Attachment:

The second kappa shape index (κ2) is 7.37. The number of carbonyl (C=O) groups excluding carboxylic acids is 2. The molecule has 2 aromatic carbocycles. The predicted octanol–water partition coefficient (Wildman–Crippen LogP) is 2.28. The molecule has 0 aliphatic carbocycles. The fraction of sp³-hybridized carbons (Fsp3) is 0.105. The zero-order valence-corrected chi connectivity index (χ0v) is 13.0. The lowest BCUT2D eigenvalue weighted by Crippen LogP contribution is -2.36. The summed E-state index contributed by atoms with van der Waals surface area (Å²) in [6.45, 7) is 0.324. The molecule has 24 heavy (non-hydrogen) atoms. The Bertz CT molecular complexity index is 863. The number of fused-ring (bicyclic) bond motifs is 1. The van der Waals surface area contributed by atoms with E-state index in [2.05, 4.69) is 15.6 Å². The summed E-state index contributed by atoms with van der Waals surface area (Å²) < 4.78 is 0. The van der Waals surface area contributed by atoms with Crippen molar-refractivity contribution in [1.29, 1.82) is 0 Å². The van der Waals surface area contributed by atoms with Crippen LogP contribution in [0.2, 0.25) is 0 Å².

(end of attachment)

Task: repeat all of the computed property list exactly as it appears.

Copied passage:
The second kappa shape index (κ2) is 7.37. The number of carbonyl (C=O) groups excluding carboxylic acids is 2. The molecule has 2 aromatic carbocycles. The predicted octanol–water partition coefficient (Wildman–Crippen LogP) is 2.28. The molecule has 0 aliphatic carbocycles. The fraction of sp³-hybridized carbons (Fsp3) is 0.105. The zero-order valence-corrected chi connectivity index (χ0v) is 13.0. The lowest BCUT2D eigenvalue weighted by Crippen LogP contribution is -2.36. The summed E-state index contributed by atoms with van der Waals surface area (Å²) in [6.45, 7) is 0.324. The molecule has 24 heavy (non-hydrogen) atoms. The Bertz CT molecular complexity index is 863. The number of fused-ring (bicyclic) bond motifs is 1. The van der Waals surface area contributed by atoms with E-state index in [2.05, 4.69) is 15.6 Å². The summed E-state index contributed by atoms with van der Waals surface area (Å²) < 4.78 is 0. The van der Waals surface area contributed by atoms with Crippen molar-refractivity contribution in [1.29, 1.82) is 0 Å². The van der Waals surface area contributed by atoms with Crippen LogP contribution in [0.2, 0.25) is 0 Å².